Yeah. Murs' album is a different vibe, it's a different bunch of producers. I love that about his record and I wanted that type of record. Although there's also the same type of producers. Like I do a couple of jams, Blockhead does a joint, RJ is doing a joint. But he also has a lot of his own producers, a lot of people he works with. And so it's just a different sound.
Murs is much more straight forward, is much more just a character. And he's just hilarious. The thing that what I like about Murs is, that he's just brash. But you can't really argue with what he's talking about, because it is just him. And he doesn't give a fuck, whether or not you agree with what he's saying, because he has his own set of experiences and shit.
Also you know, Shock G did a joint; it's the return of Humpty Hump and Shock G.
You mentioned that you plan on pushing your album again a little bit. So we should be doing some pushing. Now, as you have heard, played and performed the album a few more hundred times, how do you feel about it today?
I like it man. I'm proud of it. Honestly, I feel good about it. It's a photograph of a frame of mind that I was in. And I think it was accurate. And I'm excited to get working on my new album, which is going to be different. But I'm pleased with "Fantastic Damage", because I know I put my heart into that shit. And that's all I can really ask of myself or anybody that I'm working with: Just put your best into this shit. And it's kinda impossible for you to feel bad about a record, if you did that. And if you still feel bad about a record although you did that, then maybe you shouldn't be a musician.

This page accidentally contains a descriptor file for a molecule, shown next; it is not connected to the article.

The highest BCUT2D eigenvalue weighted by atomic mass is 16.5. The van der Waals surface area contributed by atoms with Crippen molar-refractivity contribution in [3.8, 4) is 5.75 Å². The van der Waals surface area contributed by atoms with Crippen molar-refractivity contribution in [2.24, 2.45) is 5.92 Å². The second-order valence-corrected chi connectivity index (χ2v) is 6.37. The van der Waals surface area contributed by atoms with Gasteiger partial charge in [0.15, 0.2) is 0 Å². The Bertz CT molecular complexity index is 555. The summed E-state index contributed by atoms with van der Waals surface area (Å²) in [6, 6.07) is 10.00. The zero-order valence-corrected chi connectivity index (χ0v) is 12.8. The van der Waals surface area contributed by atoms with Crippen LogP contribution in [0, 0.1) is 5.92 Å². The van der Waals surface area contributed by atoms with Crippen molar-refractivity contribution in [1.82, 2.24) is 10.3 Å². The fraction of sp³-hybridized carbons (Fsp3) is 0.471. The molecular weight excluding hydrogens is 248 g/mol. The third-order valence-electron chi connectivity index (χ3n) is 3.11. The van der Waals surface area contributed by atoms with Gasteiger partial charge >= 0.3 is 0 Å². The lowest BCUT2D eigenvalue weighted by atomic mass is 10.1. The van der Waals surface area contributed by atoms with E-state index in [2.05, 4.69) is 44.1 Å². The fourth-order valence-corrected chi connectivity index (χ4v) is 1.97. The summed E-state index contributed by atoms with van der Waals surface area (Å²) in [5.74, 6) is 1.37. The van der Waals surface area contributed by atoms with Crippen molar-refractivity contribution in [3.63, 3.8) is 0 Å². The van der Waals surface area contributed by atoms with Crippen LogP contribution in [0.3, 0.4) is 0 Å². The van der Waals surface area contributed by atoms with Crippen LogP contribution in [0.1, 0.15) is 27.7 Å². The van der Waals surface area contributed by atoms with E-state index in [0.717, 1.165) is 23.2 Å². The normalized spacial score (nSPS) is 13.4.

But you know, you always pick apart shit and blah blah blah, but at the end of the day, I think that it's a good reflection of where my head was at. And for me it was what I needed to do. It's gotten a great response, it's done well in the stores. So I'm not doing a full fledged push on it again, but what I'm trying to do is just; we have so much room. A label at our level, which is really pretty small, has so much room to keep moving and keep tapping into different people who still have no fuckin' idea of what we are doing. So that's what I mean when I say 'push again'. We still wanna keep reaching people a little bit more with the music that we've been doing.
Do you think that the instrumental version of your album, put out as "Fandam Plus", can appeal to different people than the vocal version?
Oh yeah, definitely. I know it does. And that's why I've been doing these releases, because I think that the instrumentals themselves can bring people in that maybe find the lyrics too confronting or too harsh or too much to handle. It's one thing to make a rap record, and it's another thing to make a record of music. And there are a lot of people that can get down with music. As opposed to the amount of people that can get down to rap. I know there are people that can't stand my voice and the way I do my shit. And those might find it much easier to listen to some production. I even heard people who told me that they've now gone back and gotten the original version. But the instrumental version just clicked with them easier. And then they were interested in hearing everything else.